School Diner, Leeds
I remove a slice to unveil the shape of Pac-Man. Studded with gems of ruby red pepper, a smothering of blistered halloumi and slugs of muddy green pesto. My pizza sits on a paper plate it’s already outgrown and as each fragile slice is airlifted towards my mouth, rings of translucent grease and flecks of watercolour tomato reveal themselves. Next to this is a dabeli; warm spicy potatoes who refuse to get out of bed because their duvet is a soft, glossy bread bun topped with sev and bejewelled with pomegranate seeds. Beside that is a bowl of fried smashed potatoes, their cracks soothed with a few dollops of curry sauce. We sit and slowly feast.
We scan the room like children in a school canteen. There’s nowhere to sit. Every possible corner that could be fashioned into a table and chair for eating is occupied. Even piles of coats and handbags are enjoying a sit down, whilst their owners run to collect their orders. The only flat surface still available for resting the bamboo steamer that houses our dim sum platter for two, is the top of a bin. We place it down cautiously. We carefully lift the lid. We feast on gyoza, wonton and dumplings with sophistication, as we converse over our bin, in a sea of people.
Field Day, London
The rain is biblical. We might as well have stayed at home and huddled together in the shower fully dressed but we’ve forced ourselves outside in the name of music. I shiver inside my oversized raincoat as water seeps in, bleeds through my clothes and drains my body of warmth. The grass beneath me wears a perfume with notes of citrus and wet soil. I cradle the closest thing to sunshine in my hands; a box brimming with fried chicken, jollof rice, red bean stew, fried plantain and okra fries. I carry this box around like it’s my hot water bottle, each bite slowly reigniting my central heating system. In between dancing, I feast to stay cosy. Glistening macaroni cheese with bacon; chicken yassa with fluffy rice.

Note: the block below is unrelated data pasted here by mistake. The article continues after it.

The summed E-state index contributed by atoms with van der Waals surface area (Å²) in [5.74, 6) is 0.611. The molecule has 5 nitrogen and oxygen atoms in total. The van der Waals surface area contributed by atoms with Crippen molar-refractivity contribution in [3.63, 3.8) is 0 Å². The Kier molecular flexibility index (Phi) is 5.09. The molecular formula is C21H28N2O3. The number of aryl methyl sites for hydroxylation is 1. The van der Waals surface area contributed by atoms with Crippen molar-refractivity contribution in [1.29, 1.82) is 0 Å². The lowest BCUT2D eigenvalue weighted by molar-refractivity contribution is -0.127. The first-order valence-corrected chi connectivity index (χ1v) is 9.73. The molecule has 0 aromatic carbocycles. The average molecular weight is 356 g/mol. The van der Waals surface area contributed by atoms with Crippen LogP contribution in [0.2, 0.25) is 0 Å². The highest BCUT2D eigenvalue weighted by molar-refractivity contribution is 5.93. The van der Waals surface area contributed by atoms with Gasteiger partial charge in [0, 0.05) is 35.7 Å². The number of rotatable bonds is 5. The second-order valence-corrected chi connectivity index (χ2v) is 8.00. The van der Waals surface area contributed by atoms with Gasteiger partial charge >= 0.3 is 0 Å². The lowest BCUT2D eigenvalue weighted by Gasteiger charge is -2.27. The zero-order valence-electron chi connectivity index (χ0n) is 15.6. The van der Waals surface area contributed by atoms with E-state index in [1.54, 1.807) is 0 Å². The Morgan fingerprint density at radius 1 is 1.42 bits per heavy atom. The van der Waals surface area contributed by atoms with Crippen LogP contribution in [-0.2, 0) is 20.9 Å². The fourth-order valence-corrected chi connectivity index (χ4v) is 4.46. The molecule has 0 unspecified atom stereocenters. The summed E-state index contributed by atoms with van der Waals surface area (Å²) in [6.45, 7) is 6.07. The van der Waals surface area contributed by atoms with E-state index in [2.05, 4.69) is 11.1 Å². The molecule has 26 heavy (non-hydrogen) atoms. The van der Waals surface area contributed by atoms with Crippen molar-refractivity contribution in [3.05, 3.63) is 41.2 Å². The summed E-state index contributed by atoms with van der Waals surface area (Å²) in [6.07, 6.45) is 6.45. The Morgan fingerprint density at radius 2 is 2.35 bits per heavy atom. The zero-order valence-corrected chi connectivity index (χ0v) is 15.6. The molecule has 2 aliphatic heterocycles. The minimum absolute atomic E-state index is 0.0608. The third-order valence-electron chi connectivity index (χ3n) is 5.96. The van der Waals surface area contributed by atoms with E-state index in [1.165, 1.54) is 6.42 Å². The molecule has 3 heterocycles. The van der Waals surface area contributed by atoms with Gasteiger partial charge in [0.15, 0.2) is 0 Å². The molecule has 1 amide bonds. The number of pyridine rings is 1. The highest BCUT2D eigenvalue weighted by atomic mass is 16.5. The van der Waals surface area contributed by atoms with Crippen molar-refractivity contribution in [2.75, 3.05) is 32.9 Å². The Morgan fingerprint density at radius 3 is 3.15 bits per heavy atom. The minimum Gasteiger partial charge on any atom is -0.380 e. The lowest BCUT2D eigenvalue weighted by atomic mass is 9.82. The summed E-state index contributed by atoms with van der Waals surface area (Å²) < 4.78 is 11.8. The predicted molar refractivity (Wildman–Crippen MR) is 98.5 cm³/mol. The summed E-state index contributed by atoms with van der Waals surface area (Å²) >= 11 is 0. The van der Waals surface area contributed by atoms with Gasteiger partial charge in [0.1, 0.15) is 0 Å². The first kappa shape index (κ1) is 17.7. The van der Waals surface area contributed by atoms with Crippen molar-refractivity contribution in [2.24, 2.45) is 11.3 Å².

Time Out Market, Lisbon
Trays of food fly past and my eyes and nose obediently follow. It’s a feast for the senses. Choosing lunch is too difficult. I settle on one place and my companion decides on another. We queue in our respective relay races, ready to be handed the baton that is our tray and find a finishing line in the nearest table. Orders are called like lottery numbers. My companion gets a head start. My tray is next and it’s a sprint to the finish. Silky, buttery salted cod gratin with spinach and carrots nestled inside layers of velvet potato. We cool down after the race, then meander through the crowds to queue for pastéis de nata which are served at lightening speed. We scuttle off with these mottled puddles of custard, eating whilst standing up.
Freshly-made yufka is topped with confectionary-sweet tomato, slippery mozzarella and plump-looking basil leaves, before it’s folded up like a tea towel, brushed with oil and grilled on a plancha. The thin dough crisps up, sealing in a pool of melted cheese ready to burst its banks with one bite. It’s handed over to me and I forget all notion of cutlery and start pulling apart at it’s gooeyness and piling pockets of dough into my mouth. I scald my fingers in the process. It’s a solo feast today; a lonely one. But I know I’ll find a friend in food.